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Broward county schools after Coronavirus

While the world fouses on the best way to attack the coronavirus pandemic, we must reinvent our public education system overnight to respond to the chal­lenges created by the society-wide disruptions. Our schools reflect the structural and societal challenges we struggle with in this democ­racy. Four areas stand out in this crisis – food insecurity, the digital divide, access to quality childcare, and a fragile healthcare system. Here is our response to these issues. One in seven, or more than 12 million, children in the United States struggle with food insecurity and hunger, symptoms of larger societal issues of poverty and inequality.

Over 60% of children attending Broward County Public Schools (BCPS) qualify for free or reduced meals. For many children, our public schools are the only reliable place for them to receive two nutritious meals – breakfast and lunch – each day. Many of our schools, as well as community organizations, offer dinner to students in aftercare programs.

Finding ways to continue feeding our children when school closes for any reason – hurricanes or a pandemic – is a priority. Immediately after closing schools in response to the spread of the coronavirus, we opened nine feeding sites across the county where families could safely pick up grab-and-go meals, no questions asked.

Starting on Monday, March 30, we will open 47 sites across the District and will add more loca­tions, if needed. Our campuses may be closed, but our kitchens are open. Likewise, although our physical campuses are closed, instruction and learning are still open (#LearningNever­Closes.) Over the past three years, we have been developing our capability to deliver personal­ized education with a blend of classroom time with teachers and online digital resources avail­able anytime and anyplace.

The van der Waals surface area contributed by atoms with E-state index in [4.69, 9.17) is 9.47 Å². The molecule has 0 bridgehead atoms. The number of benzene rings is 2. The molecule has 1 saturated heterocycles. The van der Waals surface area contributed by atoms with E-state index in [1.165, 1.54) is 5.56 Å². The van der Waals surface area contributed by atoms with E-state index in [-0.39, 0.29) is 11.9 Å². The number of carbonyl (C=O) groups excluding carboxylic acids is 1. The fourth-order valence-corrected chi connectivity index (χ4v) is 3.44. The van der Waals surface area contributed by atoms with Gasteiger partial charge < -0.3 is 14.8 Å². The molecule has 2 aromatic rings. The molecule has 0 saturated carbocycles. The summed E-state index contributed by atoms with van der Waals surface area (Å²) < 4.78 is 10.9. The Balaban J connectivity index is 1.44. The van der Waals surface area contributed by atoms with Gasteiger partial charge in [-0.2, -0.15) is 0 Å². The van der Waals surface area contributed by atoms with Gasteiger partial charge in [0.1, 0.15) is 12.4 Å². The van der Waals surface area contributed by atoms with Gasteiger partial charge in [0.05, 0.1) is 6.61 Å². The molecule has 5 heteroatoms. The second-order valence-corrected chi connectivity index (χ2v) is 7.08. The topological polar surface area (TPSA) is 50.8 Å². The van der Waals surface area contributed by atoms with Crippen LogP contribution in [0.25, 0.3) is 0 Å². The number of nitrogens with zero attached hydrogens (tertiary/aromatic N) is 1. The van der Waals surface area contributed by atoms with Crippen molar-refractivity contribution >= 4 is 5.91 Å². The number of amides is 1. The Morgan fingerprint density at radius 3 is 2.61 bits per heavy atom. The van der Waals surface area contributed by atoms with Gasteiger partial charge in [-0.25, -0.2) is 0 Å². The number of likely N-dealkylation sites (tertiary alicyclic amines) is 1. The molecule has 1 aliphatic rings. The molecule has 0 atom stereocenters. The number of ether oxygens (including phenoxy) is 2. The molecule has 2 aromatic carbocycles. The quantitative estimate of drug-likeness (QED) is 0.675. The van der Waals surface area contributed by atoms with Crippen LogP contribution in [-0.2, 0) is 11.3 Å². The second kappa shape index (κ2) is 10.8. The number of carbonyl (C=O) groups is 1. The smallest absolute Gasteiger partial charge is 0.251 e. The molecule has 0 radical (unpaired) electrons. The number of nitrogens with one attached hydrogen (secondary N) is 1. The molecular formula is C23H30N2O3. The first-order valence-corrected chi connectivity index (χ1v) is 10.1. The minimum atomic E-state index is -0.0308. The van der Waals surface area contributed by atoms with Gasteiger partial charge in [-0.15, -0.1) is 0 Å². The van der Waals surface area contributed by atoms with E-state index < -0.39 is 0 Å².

Canvas Learning Management System has given us a common tool to make this possible and most of our educators have been using it for the past few years. Canvas delivers digital versions of textbooks, links to educational programs and resources, lesson plans and instructional mate­rials for every grade level and subject including resources for students with special needs and those needing bilingual curriculum/instruction.

Our teachers will be working through Canvas to engage our students in distance learning after Spring Break. Donna Korn, Chair Dr. Rosalind Osgood, Vice Chair Lori Alhadeff Robin Bartle­man Heather P. Brinkworth Patricia Good Laurie Rich Levinson Ann Murray Nora Rupert

The School Board of Broward County, Florida Educating Today’s Students to Succeed in Tomorrow’s World Broward County Public Schools is an Equal Opportunity/Equal Access Employer We will continue to deliver social and emotional learning and mental health and wellness services through this distance learning platform as we connect our school counselors, psychologists, social workers, and other mental health professionals with students who need their support.